CSG: Yeah, that’s really the heart of this story, down even to the documentary’s name. This repeated refrain of constant personal revision, and the clarity of sight, mind and purpose that it affords. Back when I first started following ILL DOOTS, just as a fan, they had a song in their heavy rotation called “3EATKRACK,” which was a term they’d coined for the process of ongoing transformation – viewing life as a transition from the raw to the refined, usually exemplified by the material that existed somewhere between a lump of coal and a precious diamond. It was an idea that the band had always championed in concept, but that we would come to see lived out on screen, in their own experiences, in the years to come.
Since 2014, I’ve watched people shift in and out of the group. I’ve seen departures that were sometimes amicable, sometimes kind of traumatic – but all of them necessary in leading to the iteration of the band that continues to carry out the same core mission with more proficiency, determination and focus than ever before.
TK: The documentary will be screened at numerous events, including the Baltimore International Black Film Festival, the Chicago Indie Film Awards, and the Fade to Black Virtual Film Showcase. What do you hope audiences take away from the film?
CSG: I’d want people to feel emboldened to confront the factors of the world that they can recognize as wrong – to understand that doing this is something entirely within their own power, as individuals.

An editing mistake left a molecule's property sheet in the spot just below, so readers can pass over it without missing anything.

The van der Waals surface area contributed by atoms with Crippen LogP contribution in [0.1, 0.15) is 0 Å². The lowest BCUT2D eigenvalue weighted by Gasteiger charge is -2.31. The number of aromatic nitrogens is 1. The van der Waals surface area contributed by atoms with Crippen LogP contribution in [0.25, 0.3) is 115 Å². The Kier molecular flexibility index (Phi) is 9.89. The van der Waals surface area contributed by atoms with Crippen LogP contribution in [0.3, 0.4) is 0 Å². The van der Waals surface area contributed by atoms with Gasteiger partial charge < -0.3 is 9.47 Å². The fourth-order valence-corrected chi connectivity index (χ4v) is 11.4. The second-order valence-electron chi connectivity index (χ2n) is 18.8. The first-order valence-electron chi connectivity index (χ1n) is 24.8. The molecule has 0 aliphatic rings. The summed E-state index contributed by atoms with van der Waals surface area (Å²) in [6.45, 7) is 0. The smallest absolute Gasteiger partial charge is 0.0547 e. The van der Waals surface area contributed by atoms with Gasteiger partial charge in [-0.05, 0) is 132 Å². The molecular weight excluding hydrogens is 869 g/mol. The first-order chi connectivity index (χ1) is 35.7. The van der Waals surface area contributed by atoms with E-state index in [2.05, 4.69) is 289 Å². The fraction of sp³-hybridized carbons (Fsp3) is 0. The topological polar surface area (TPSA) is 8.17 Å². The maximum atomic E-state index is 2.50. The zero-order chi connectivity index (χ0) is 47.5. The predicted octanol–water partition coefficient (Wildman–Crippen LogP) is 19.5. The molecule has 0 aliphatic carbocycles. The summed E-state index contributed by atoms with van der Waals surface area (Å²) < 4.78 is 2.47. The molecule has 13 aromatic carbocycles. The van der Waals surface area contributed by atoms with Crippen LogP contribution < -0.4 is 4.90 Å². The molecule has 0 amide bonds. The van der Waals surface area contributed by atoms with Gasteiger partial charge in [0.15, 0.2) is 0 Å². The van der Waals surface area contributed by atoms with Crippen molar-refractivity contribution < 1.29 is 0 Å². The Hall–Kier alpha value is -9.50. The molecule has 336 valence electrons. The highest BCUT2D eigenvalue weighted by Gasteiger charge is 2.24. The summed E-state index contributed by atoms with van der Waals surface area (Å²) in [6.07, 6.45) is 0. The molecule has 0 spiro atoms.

One of my favorite pieces that’s spoken in this movie happens during one of the I Love Learning arts workshop scenes: “Plenty of people are like ‘Oh wow, I hope they’ll be okay. Oh the kids! Sucks for them!’ …Okay, do something.”
We see ILL DOOTS starting these workshops, as guys with no formal teaching certificates or standardized lesson plans, but in place of that, a wealth of music experience, and a desire to encourage and empower kids who’d never had access to those experiences themselves. They were simply using the tools they had to serve the need that they could. Which is all anyone can do.
I think there’s been a growing trend of performed progressivism in our culture over the past few years, which can feel pretty cynical. It can take the form of people dropping by a BLM protest for five minutes to post an Instagram story, or mood board a commercial to sell soda. But it can also take much subtler, gentler forms, too. Like a by-all-accounts a sincerely intentioned, liberally-minded person who is vocally critical of society’s injustices, but is daunted by the task of figuring out what they’re actually supposed to do about it. It can be tempting, in the face of this uncertainty, to just keep our heads down – to hope that things just sort themselves out and that it’s enough to lip-serve the problems of the world when realistically we feel powerless to counter. But that’s a lousy excuse to not try to use the resources at our disposal to extend support to anyone whom our society is openly failing.
Your methods may not, and likely will not, be perfect right away. There will be awkward missteps and growing pains, like with any newly found practice. All that means, of course, is at that point, it’s time for a revision.
The next available screening for “20|20_REVISION” will take place on February 22 as part of the Fade to Black Virtual Film Showcase, a celebration of Philadelphia Black voices, art & narratives, presented by OMG! Studios. The event is “pay what you wish” with proceeds benefiting the participating artists and filmmakers. Sign up here.